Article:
shared memory not getting freed

This is a discussion on shared memory not getting freed within the Linux Programming forums, part of the Platform Specific Boards category; Originally Posted by brewbuck That's pretty much verbatim what you said. show me where I said that. Originally Posted by ...

  1. #16
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    Quote Originally Posted by brewbuck View Post
    That's pretty much verbatim what you said.
    show me where I said that.

    Quote Originally Posted by brewbuck View Post
    I did offer constructive criticism, which you were too busy being indignant to notice. My suggestion is to not use SHM and use shared memory maps instead.
    without going into ANY detail about what you meant.

  2. #17
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    Quote Originally Posted by Codeplug View Post
    Are you calling shmget()/shmat() in the parent and child? Before or after fork()?

    gg
    in the parent I fork first, seeing as how it's pointless to allocate shared memory if no child process is created, and then create and attach the shared memory. once in the child process, I call shmget() and shmat(), using the same key (child PID + 0x10000000). I thought of one possible reason this could be happening. in the parent process, I have a thread running that monitors and acts upon the shared memory segments (one per child). when I free shared memory in the parent, I'm doing it from within this thread. is it possible that it's remaining attached in the main thread of the parent process, while being detached from the thread?

  3. #18
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    The kernel keeps its own copy of the shmid_ds strcuture associated with the shmid - so attachment counts are system-wide.

    The reason I ask is because in SunOS/Solaris/AIX documentation, it explicitly states that children of fork() inherit existing attachments and the associated shm_nattach member of shmid_ds is incremented by 1 as a result of calling fork().

    I don't know if this is the case on your system. If it were, then the following call order would be bad:
    - parent-attach (++shm_nattach)
    - fork (++shm_nattach)
    - child-attach (++shm_nattach)

    Since you say you're calling fork() fist, then this shouldn't be a problem.

    gg

  4. #19
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    Quote Originally Posted by Elkvis View Post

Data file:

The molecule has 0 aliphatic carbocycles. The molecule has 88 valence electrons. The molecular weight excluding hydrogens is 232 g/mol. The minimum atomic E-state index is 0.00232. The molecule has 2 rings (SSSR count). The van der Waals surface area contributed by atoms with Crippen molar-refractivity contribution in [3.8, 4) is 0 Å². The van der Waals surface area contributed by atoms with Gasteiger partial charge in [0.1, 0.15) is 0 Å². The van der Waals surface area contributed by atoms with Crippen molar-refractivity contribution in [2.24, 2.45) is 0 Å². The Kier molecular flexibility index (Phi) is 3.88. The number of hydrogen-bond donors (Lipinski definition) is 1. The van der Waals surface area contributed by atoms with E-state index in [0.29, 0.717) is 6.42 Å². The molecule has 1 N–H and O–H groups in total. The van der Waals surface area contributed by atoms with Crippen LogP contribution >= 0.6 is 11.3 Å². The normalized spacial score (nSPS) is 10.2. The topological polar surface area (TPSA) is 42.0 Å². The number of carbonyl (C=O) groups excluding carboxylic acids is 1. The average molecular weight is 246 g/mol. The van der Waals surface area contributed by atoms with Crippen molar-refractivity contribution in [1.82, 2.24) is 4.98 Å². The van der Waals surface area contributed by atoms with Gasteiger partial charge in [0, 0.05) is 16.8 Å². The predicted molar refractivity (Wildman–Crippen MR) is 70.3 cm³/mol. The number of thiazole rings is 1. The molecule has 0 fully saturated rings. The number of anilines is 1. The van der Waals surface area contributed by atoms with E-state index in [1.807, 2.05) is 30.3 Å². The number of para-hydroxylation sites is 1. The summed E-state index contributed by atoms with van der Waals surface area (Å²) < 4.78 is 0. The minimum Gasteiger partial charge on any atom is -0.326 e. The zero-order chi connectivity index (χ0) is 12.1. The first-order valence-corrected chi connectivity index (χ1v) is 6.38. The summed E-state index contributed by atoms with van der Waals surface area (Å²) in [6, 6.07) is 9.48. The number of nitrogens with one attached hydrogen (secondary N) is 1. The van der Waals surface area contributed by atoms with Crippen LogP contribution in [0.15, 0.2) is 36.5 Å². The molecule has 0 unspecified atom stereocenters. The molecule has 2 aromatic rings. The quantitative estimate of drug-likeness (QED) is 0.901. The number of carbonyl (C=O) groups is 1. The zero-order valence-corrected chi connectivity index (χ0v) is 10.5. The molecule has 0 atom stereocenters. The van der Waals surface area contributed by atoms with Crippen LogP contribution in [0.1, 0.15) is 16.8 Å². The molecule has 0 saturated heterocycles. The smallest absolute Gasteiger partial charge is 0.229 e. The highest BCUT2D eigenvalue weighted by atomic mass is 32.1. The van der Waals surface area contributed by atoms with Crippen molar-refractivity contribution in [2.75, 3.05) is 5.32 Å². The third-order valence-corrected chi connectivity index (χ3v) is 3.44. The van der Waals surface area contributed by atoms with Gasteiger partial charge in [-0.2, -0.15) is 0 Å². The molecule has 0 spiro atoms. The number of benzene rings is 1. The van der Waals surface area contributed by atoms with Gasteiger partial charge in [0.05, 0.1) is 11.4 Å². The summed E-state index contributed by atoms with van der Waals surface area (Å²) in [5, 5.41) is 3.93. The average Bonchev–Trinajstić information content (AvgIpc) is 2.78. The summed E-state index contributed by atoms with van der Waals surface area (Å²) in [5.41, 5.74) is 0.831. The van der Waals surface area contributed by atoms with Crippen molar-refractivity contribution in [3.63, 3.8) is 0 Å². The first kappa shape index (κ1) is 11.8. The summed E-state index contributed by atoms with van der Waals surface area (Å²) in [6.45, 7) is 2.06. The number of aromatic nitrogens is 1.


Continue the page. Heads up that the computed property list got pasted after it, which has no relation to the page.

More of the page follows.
without going into ANY detail about what you meant.
    I had assumed that since you were working with SHM, you must have already understood memory mapped files. Since that assumption was wrong, I'll explain.

    Instead of a SHM segment with an identifier, you have a file in the filesystem. The identifier is the file path. Suppose you wanted to share a 10 megabyte segment between multiple processes. You create the segment by creating a file in the filesystem of size 10M. Call it /path/to/segment.

    Then each process which wants to share that 10 megabyte space will open() the /path/to/segment file. Then, using the file descriptor returned, they would call mmap() to map that 10 megabyte space into their address space. At that point, the memory can be accessed just like a SHM segment. All the processes will see all changes to that memory.

    The memory itself is cached on disk in the /path/to/segment file. This file will not be deleted by the operating system. So it "sticks around" like a SHM segment, but it sticks around on disk, not in memory, so it's nowhere near as much of a problem if nobody deletes it.

    The performance of shared mmaps is identical to that of SHM segments.

    You can read the man page for mmap() to figure out how to call it, and I'd be happy to answer questions about it.

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    Quote Originally Posted by brewbuck View Post
    I had assumed that since you were working with SHM, you must have already understood memory mapped files. Since that assumption was wrong, I'll explain.
    I hope this little disagreement will have no lasting effect on our relationship. I'm fairly new to this board, and certainly don't want any bad blood with fellow posters. I'm willing to let this all be water under the bridge.

    Quote Originally Posted by brewbuck View Post
    You can read the man page for mmap() to figure out how to call it, and I'd be happy to answer questions about it.
    I'll look into it, but at this point, I'm not sure if it's really the ideal thing to use for my application, since I only allocate 32 bytes for each child process, and could potentially have hundreds of clients connected to the server. this could eat up disk space very quickly, considering that a file must allocate one whole block on the disk, and could have a lot of overhead, even if the block size was only 512 bytes.

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